Tekonsha High School - Indian Yearbook (Tekonsha, MI)

 - Class of 1935

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Tekonsha High School - Indian Yearbook (Tekonsha, MI) online yearbook collection, 1935 Edition, Cover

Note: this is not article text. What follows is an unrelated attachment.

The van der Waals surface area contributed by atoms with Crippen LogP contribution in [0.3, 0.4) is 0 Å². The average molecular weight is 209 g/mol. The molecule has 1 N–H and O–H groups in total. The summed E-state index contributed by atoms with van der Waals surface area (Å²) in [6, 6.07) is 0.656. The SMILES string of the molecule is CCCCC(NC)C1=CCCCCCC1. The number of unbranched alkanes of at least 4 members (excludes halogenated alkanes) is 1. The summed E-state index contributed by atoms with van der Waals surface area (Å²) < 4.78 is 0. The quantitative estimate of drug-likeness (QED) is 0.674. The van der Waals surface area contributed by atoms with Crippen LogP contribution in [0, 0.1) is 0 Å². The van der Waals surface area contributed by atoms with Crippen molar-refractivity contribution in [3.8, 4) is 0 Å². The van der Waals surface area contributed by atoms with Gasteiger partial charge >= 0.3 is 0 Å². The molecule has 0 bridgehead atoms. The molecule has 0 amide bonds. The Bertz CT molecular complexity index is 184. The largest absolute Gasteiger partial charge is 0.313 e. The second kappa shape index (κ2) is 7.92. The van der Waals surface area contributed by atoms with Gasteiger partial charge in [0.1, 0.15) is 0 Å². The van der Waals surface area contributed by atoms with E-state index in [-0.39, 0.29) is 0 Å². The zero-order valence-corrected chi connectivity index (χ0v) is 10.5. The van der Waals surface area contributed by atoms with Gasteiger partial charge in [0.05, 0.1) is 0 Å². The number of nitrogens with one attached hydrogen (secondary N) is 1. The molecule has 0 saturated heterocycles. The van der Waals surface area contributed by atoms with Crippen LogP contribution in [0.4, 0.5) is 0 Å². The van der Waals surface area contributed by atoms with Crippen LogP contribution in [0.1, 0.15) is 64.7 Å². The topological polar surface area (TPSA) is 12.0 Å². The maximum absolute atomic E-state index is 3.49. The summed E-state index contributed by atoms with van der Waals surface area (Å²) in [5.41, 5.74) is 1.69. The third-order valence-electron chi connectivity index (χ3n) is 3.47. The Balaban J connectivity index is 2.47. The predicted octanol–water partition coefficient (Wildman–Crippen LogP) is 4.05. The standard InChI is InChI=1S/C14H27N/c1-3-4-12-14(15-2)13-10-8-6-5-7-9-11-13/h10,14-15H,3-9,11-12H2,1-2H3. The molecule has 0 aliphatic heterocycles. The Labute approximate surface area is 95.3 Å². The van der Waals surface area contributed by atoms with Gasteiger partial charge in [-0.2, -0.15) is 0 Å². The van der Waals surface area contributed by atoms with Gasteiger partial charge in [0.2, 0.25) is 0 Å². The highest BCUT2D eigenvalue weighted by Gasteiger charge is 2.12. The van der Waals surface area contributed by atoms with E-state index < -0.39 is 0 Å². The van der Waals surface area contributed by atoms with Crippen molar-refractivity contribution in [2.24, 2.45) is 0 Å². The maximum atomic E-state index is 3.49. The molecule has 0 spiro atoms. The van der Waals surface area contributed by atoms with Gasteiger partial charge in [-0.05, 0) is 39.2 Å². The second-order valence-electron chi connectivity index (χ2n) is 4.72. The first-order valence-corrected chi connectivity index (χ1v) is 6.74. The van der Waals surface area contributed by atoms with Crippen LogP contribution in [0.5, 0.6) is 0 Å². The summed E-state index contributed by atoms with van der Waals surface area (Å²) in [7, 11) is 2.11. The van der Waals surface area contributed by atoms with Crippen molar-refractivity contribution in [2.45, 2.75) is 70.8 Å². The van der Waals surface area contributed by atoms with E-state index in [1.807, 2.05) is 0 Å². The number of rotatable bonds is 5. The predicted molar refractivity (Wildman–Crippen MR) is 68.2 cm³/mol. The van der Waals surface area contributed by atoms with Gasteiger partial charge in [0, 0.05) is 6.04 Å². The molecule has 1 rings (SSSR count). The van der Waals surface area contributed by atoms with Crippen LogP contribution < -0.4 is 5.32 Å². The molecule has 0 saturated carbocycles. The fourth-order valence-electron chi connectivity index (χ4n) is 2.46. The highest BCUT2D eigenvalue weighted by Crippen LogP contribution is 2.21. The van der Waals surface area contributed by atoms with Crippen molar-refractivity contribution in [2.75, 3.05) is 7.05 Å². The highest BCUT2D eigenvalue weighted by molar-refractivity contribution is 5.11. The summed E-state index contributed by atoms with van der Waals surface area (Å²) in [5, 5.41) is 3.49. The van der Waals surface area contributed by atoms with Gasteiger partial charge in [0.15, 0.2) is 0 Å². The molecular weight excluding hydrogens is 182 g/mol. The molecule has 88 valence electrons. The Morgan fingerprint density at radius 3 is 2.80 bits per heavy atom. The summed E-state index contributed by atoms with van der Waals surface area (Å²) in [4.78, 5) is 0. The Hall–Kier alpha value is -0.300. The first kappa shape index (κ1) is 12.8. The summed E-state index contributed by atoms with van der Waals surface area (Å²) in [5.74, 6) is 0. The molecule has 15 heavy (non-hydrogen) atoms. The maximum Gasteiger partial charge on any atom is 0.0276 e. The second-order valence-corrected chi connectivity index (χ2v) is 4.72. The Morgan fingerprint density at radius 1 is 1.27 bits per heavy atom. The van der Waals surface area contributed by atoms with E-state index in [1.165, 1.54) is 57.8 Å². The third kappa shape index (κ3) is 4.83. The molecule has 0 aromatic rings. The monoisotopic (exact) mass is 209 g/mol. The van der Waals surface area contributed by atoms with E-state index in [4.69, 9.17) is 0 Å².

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Text from Pages 1 - 58 of the 1935 volume: